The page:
The UK government announced Monday that it had given its awaited approval for the creation of a drone “superhighway” spanning the Midlands to the country’s southeast – a 165-mile UAV corridor touted as the longest of its kind.
The Skyway proposal to create a drone superhighway was initially tabled last March by a consortium headed by UK uncrewed traffic management specialist, Altitude Angel. It is joined by telecom company BT, which will provide connectivity through its mobile network, and several other startups whose activities can support the future UAV transport zone. According to reports, the plan will receive $14.2 million in government funding, from a total of $125 earmarked for integrating new aerial technology into the national airspace.
The objective of the drone superhighway effort is to create a dedicated corridor whose automated technology can take over the heavy-lifting of piloting UAVs – and in doing so, remove the risks of individual operators crashing into one another, thus increasing the security, fluidity, and ease so that a far greater number of UK businesses will use the craft. Once assembled in about two years’ time, Skyway will connect the airspaces above Reading, Oxford, Milton Keynes, Cambridge, Coventry, and Rugby, and usher in beyond visual line of sight operation as the rule.
How will it work? Rather than myriad individual drones using onboard sensors to detect and avoid other crafts – an every-vehicle-for-itself safety system whose fallibility can be witnessed on roadways – Skyway will use a series of high-powered, ground-based sensors that will interface to centrally direct all overhead traffic. That will not only radically reduce the risk of collisions on the superhighway, but it will also allow UK drone operators to forgo equipping craft with navigational sensors and permit them to maximize the payload, range, and efficiency of their UAVs.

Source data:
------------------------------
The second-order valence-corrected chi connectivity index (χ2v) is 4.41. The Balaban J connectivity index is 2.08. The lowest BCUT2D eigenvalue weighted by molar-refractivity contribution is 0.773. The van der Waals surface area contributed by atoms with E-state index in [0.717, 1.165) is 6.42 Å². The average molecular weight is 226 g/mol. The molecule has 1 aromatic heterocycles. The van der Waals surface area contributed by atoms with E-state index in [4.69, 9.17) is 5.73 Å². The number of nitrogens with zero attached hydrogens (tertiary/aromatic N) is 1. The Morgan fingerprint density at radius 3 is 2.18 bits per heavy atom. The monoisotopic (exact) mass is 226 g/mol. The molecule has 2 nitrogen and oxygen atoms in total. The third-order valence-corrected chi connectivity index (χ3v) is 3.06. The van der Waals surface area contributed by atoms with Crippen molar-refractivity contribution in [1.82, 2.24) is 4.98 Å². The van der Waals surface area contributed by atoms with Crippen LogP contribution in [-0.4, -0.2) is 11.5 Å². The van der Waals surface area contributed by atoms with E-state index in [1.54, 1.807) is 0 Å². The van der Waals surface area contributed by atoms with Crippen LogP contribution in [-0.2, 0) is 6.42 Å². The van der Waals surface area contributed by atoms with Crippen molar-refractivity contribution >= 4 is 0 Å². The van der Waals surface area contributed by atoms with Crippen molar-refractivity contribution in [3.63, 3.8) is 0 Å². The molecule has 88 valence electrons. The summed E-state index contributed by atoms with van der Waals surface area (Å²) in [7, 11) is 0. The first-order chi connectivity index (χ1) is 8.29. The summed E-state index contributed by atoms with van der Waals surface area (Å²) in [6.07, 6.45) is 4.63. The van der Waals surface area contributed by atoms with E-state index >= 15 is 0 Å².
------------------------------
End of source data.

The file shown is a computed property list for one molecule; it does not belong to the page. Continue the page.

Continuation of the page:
“The capability we are deploying and proving through Skyway can revolutionize the way we transport goods and travel in a way not experienced since the advent of the railways did in the 18th century – the last ‘transport revolution,’” said Richard Parker, Altitude Angel CEO. The “technology we are building here is transformative – it is the basis of Skyway and the only scalable, viable mechanism to start integration of drones into our everyday lives, safely and fairly, ensuring that airspace can remain open, and crewed and uncrewed aviation from any party can safely coexist. Skyway gives us not just the opportunity to ‘level up’ access to green transportation across Britain, but we can benefit first and export it globally.”
BT’s Director of Drones, Dave Pankhurst, said the creation of the UK’s drone superhighway will allow businesses, public services, and other users in the towns and cities along the corridor to begin using and benefiting from automated UAV services in ways currently unimaginable.
“The social and economic potential of drones is immense and requires close industry collaboration to fully unlock these opportunities in a safe and responsible way,” Pankhurst said. “Skyway will be crucial to showcase how the UK can not only lead the creation of new jobs and public services but form the backbone of how we integrate drones into our daily lives. Cellular connectivity, and a secure, resilient 4G and 5G mobile network, will continue to enable the rapid growth of the drone market… [through] greater situational awareness and tactical collision avoidance instructions from the autopilot system, and stream key video feeds such as search and rescue footage back to control rooms.”